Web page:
Chapter 2: 14 Now the natural man doesn’t receive the things of God’s Spirit, for they are foolishness to him, and he can’t know them, because they are spiritually discerned. 15 But he who is spiritual discerns all things, and he himself is judged by no one. 16 “For who has known the mind of the Lord, that he should instruct him?” (Isaiah 40:13) But we have Christ’s mind.
Or, as the KJV says famously, “…but we have the mind of Christ.” This used to bother me. From the context it sounded like Christians shared Christ’s mind and therefore understood the workings of God. Christians, no more than others, are surprised when certain things happen. But that’s not what St. Paul is saying. Let me share two experts with you:
John Calvin tells us “(143) He says, then, that the servants of the Lord are taught by the paramount authority of the Spirit, what is farthest removed from the judgment of the flesh, that they may speak fearlessly as from the mouth of the Lord, — which gift flows out afterwards by degrees to the whole Church.”
To my understanding, Calvin is describing what St. Paul, in chapter 12, calls “the word of wisdom” and “the word of knowledge”; perhaps even “prophecy”. It could even be every one of the “Gifts of the Spirit”.
Matthew Henry carefully tiptoes past this by saying that the Apostles were empowered to reveal the Mind of Christ to us, basically, through what is now called Holy Scripture. However, he does conclude that “Observe, It is the great privilege of Christians that they have the mind of Christ revealed to them by his Spirit.”
We do not know the Mind of Christ that we may instruct Him. Instead, the Holy Spirit shares some of His thoughts with us. The interpretation of this concept is something theologians love to debate. I’d advise you to let the Holy Spirit reveal to you that which He wants you to know. Also, do you begin to see how St. Paul thinks?
Chapter 3:16 Don’t you know that you are a temple of God, and that God’s Spirit lives in you? 17 If anyone destroys God’s temple, God will destroy him; for God’s temple is holy, which you are.
Taken out of context, this does sound like a prohibition against suicide. That raises a very difficult question: does it apply to everyone, or just to those who have accepted Christ as Savior? When examined within it’s context the meaning becomes clear. Suicide is not at all what St. Paul is discussing.
The entire congregation is being addressed, so “you” means everyone in the congregation, both individually and collectively. Therefore, we have a picture of the “Temple” as the entire congregation. The warning is for the “you” (both singular and plural) who would destroy the congregation, which is the Temple.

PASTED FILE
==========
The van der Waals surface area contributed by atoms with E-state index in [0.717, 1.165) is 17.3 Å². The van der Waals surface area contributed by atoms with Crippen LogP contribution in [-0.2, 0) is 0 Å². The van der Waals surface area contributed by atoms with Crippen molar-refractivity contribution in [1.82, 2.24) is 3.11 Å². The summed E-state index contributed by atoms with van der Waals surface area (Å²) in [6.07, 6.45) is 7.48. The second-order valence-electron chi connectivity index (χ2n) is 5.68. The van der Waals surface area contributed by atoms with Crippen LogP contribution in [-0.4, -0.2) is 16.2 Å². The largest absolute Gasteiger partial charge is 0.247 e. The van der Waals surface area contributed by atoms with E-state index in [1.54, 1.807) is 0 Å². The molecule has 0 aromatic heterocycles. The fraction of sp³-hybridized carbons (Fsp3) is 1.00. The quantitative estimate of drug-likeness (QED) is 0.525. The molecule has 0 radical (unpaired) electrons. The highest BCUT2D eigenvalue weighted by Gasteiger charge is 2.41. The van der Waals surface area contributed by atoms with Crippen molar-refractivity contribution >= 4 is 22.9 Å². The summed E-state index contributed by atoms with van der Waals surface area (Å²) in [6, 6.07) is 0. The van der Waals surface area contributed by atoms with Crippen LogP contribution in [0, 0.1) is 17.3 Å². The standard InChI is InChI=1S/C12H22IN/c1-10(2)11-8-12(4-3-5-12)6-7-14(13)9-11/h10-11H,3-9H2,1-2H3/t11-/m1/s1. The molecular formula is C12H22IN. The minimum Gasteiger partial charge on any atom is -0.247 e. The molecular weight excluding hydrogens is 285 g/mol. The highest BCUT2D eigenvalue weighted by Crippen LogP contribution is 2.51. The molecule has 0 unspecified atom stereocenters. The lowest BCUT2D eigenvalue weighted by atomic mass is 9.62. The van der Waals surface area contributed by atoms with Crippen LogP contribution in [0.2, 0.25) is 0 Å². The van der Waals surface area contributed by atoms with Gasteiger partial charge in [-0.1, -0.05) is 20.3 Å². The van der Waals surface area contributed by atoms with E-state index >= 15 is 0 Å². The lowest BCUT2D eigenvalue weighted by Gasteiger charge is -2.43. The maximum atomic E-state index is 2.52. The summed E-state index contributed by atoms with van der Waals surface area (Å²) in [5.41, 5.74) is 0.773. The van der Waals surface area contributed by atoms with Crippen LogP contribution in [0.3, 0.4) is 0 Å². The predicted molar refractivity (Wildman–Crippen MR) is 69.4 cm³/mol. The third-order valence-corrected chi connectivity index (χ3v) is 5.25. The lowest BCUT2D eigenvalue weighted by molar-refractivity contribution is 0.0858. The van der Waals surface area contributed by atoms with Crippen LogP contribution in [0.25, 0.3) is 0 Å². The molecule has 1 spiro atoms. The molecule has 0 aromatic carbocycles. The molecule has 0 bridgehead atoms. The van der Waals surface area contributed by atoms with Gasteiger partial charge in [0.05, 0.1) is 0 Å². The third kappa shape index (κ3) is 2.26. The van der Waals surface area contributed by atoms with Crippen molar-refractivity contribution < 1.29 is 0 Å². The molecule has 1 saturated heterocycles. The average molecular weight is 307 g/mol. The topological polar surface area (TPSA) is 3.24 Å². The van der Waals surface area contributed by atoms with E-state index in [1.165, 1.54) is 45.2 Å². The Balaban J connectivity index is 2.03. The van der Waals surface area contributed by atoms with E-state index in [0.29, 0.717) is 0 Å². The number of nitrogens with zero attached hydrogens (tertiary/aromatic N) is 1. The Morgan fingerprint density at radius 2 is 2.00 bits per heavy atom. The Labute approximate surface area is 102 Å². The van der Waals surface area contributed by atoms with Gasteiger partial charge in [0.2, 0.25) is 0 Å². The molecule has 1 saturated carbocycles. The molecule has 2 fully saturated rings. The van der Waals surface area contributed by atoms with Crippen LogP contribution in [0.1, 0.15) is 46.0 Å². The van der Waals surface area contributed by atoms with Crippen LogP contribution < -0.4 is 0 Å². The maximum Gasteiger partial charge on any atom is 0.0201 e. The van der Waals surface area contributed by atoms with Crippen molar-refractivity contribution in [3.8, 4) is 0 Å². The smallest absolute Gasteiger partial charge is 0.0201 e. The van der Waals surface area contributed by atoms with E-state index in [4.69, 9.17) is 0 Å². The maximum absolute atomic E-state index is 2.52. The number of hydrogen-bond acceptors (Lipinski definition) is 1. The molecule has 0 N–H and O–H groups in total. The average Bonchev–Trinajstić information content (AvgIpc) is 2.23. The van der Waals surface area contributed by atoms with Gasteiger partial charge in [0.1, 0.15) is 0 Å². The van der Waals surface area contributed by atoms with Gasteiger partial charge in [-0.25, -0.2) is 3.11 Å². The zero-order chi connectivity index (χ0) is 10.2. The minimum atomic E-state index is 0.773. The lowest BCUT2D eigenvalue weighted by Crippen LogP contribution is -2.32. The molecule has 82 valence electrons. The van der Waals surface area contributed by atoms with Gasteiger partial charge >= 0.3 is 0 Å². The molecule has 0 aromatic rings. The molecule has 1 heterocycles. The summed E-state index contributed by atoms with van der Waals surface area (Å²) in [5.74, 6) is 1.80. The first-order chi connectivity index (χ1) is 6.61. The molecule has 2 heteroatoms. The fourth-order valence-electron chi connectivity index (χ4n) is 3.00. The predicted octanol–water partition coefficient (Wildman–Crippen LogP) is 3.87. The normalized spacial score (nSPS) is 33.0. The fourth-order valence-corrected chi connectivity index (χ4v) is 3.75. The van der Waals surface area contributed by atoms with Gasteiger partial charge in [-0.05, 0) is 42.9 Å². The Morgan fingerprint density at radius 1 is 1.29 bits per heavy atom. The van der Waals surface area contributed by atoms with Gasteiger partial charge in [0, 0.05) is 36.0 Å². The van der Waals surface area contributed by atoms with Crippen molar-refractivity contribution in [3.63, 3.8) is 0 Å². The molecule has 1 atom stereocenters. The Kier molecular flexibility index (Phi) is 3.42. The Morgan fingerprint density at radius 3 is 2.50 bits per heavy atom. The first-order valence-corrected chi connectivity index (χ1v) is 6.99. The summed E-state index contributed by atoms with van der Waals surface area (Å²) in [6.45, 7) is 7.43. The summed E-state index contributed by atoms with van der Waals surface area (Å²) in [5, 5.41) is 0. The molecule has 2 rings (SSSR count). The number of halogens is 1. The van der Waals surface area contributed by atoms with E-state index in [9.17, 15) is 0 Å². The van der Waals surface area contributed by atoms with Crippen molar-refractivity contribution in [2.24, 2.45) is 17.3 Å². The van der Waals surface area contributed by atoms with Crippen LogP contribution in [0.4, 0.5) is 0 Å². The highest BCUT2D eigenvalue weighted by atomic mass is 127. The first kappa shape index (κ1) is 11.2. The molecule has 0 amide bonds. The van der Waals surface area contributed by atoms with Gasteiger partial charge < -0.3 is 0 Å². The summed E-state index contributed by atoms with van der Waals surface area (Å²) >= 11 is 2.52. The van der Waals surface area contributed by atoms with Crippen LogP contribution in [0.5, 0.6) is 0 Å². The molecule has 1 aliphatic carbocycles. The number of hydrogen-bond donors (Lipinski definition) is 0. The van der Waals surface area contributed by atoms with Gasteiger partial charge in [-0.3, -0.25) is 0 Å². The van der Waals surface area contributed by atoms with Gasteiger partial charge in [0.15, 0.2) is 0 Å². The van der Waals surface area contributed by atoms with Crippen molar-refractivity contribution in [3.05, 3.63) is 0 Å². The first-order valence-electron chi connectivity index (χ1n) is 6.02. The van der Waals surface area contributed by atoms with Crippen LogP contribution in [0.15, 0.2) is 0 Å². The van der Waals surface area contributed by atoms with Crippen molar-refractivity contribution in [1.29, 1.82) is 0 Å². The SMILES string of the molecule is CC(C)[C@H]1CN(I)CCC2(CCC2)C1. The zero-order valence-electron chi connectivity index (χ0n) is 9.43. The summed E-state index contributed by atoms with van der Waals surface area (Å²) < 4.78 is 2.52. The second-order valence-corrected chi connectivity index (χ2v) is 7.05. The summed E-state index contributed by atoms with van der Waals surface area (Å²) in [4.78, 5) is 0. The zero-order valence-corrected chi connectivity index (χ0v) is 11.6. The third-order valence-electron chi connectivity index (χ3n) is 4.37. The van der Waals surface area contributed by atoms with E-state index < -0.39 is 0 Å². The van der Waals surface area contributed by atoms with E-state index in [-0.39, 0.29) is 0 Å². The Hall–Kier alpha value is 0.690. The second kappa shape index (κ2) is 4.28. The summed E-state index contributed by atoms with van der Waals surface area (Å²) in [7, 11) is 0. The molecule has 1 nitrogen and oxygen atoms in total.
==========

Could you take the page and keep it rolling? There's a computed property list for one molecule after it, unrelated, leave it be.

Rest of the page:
Elsewhere, Scripture informs us that Christ lives within each Christian and thus, our personal bodies are also “Temples”. So I take it, also, to mean that if I am saved and then I renounce my faith, pursuing evil, I have destroyed the Temple that was my body, even though I still appear alive to other humans. See Chapter 6:19-20.
Chapter 6: 12 “All things are lawful for me,” but not all things are expedient. “All things are lawful for me,” but I will not be brought under the power of anything.
Chapter 6 verse 12 is, I think, is one way to sum up “The Christian Life”.
Chapter 10: 13 No temptation has taken you except what is common to man. God is faithful, who will not allow you to be tempted above what you are able, but will with the temptation also make the way of escape, that you may be able to endure it.
The Christian Life is sometimes seen as a life of discipline. And it can be lived that way. However, it is my experience that Satan/Temptation will arrive from an unexpected source. When that happens my experience is that I cannot rely on discipline. I must rely on the practice of looking to Christ, seeking Him. For in my own strength I cannot resist, but in trusting Him, in keeping my focus on Him, I will see the way out of the temptation.
It is true that all things are lawful but not expedient. I will not allow anything to enslave me. Still, there’s that time the doctor prescribed a pain-killer which put me in instant addiction. Fortunately, he would not prescribe any more. And I had enough sense to accept my situation. Discipline enables me to stay out of bars where I might find a tempting lady. The Lord provides me with the knowledge of how much it would hurt my wife (and Him) should I think about it. The Lord does provide an escape. The more time I spend with Him the easier it is to find the escape when He provides it.
Chapter 11: 16 But if any man seems to be contentious, we have no such custom, neither do God’s assemblies.
Well, I certainly don’t want to appear to be contentious! One of the first times I read chapter 11 I wondered about Sampson. The Nazirite did not cut his hair.
Here’s what Matthew Henry says about this: